Ex-Lehman Brothers Holdings Inc. broker Matthew Devlin, who cooperated with a U.S. probe of insider trading, was sentenced to three years of probation after prosecutors cited his “noteworthy” assistance.
U.S. District Judge William Pauley said today that Devlin, 38, could have faced as long as 46 months in prison. The judge said he wasn’t imposing a prison term because Devlin made recordings of co-conspirators and helped the government gather evience against four others involved in the insider-trading scheme.
Devlin, who earned $23,000 in the scheme, knew the tips he provided to his co-conspirators would be used “to undermine the integrity of the financial markets which our nation relies on,” the judge said, “so, he betrayed his country as well.”
“All of it was completely tragic and senseless for a sum of money to his benefit that was a rounding error in his compensation,” Pauley said.
The judge said it was important that Devlin agreed to cooperate with the government immediately.
“There is no question his cooperation was substantial, yet there would have been no crime here if Mr. Devlin hadn’t started the ball rolling down the hill because he was the source of the inside information,” Pauley said.
The judge said insider-trading cases are very difficult for the government to detect “unless they can convince someone to cooperate.
‘‘So a scheme has been brought to an end through Mr. Devlin’s cooperation,’’ Pauley said.
‘‘It should torment you,’’ he said later, ‘‘but you have to remember you brought it all upon yourself for no reason that I can discern.’’
Devlin apologized to his family before sentencing.
‘‘The actions that brought me to the situation today were reckless, selfish and inexcusable,’’ Devlin said, his voice breaking with emotion.
‘‘I am a different man than the one that FBI agents approached 3 1/2 years ago,’’ he said. ‘‘I take full responsibility for the choices I made. I’m deeply ashamed and embarrassed about the decisions I made before my arrest.’’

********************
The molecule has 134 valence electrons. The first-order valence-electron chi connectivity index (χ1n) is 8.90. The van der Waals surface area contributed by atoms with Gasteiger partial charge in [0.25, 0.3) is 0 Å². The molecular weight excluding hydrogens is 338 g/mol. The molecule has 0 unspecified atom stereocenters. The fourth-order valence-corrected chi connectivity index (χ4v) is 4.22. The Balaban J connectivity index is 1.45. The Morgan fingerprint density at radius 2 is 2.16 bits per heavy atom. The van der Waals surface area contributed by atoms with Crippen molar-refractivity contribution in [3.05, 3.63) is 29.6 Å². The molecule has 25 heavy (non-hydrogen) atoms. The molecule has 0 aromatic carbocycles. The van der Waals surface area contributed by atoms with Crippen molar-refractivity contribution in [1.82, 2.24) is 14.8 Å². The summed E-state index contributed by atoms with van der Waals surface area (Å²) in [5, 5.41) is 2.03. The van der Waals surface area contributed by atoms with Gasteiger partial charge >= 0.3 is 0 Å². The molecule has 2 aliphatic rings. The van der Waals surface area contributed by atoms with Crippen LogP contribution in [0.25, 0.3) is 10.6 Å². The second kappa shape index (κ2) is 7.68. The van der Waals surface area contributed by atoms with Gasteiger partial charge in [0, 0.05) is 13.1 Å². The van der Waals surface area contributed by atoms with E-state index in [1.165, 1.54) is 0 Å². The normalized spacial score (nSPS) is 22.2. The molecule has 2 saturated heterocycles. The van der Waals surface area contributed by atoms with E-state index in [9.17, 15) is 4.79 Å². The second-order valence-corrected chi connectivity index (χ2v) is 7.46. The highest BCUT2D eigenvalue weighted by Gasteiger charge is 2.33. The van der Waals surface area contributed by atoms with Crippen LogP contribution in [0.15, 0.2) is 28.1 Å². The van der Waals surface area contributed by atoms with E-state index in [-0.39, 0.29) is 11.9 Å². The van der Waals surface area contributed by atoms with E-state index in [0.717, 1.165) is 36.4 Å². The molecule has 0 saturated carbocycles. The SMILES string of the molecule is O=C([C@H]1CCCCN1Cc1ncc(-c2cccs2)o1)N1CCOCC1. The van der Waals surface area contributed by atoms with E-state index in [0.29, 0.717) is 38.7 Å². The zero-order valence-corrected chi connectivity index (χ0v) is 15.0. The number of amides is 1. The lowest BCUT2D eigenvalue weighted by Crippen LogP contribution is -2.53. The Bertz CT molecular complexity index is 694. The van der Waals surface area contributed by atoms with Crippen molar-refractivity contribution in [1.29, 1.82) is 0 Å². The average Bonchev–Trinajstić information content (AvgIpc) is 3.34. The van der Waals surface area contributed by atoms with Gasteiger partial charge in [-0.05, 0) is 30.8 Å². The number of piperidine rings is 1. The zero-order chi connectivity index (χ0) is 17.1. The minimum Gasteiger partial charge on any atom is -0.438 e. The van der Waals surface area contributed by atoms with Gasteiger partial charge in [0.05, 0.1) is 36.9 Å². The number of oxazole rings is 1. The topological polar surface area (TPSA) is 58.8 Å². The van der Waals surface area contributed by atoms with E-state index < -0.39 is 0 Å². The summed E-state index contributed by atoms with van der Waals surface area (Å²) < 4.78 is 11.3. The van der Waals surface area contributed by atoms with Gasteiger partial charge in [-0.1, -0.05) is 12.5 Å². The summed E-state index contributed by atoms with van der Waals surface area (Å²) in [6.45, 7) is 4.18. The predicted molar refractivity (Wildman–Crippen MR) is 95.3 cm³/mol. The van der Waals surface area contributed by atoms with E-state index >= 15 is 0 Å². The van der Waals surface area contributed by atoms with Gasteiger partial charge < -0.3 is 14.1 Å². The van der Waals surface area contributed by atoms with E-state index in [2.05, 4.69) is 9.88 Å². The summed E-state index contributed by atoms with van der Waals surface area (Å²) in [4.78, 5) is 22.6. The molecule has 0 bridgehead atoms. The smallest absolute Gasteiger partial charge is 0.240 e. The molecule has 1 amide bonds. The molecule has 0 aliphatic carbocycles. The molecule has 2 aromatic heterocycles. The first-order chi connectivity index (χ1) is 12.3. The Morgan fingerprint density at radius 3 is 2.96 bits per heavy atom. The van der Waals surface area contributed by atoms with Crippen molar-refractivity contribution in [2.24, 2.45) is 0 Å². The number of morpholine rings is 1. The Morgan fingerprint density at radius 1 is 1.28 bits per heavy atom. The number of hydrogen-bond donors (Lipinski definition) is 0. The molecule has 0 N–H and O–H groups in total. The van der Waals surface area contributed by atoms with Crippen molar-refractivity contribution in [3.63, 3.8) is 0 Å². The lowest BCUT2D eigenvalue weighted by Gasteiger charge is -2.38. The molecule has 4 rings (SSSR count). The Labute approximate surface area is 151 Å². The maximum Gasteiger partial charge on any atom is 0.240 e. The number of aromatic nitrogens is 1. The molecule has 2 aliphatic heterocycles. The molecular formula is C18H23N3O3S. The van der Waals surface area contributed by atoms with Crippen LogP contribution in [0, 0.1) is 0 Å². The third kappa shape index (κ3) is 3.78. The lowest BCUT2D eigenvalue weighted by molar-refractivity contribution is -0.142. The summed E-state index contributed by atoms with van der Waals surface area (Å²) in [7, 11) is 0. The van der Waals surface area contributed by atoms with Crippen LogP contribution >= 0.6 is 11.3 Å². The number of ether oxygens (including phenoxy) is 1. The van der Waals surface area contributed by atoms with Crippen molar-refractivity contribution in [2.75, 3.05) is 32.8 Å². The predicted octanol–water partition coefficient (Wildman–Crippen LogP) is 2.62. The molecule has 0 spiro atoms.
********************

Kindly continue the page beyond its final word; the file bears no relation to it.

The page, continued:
The U.S. said Devlin gleaned information from his wife, Nina Devlin, who at the time was a Brunswick Group public-relations executive involved with corporate deals. Nina Devlin wasn’t charged with wrongdoing.
Matthew Devlin then passed tips to former day trader Jamil Bouchareb and his partner, Daniel Corbin, former Paul Hastings Janofsky & Walker LLP lawyer Eric Holzer and Frederick Bowers, another former Lehman salesman, Assistant U.S. Attorney Reed Brodsky told Pauley today before he imposed the sentence.
‘‘To really unpack this we needed and relied upon Mr. Devlin’s cooperation,” Brodsky said. “Had he not cooperated, it would have been extremely difficult to have brought actions against the tippees.”
Devlin pleaded guilty in December 2008 to four counts of conspiracy to commit securities fraud and one count of securities fraud. He then agreed to work secretly for the government and recorded telephone calls with his co-conspirators, Brodsky said.
All four co-defendants pleaded guilty. Holzer was sentenced to five years’ probation; Bouchareb was sentenced to 2 1/2 years in prison; Corbin was sentenced to six months in prison. Bowers was sentenced to probation.
Pauley today also ordered Devlin to pay a $10,000 fine. He already agreed to forfeit the $23,000 he earned in the scheme, his lawyer, Mary Mulligan, said in court papers. She declined to comment after court.
The case is U.S. v. Devlin, 08-CR-1307, U.S. District Court, Southern District of New York (Manhattan).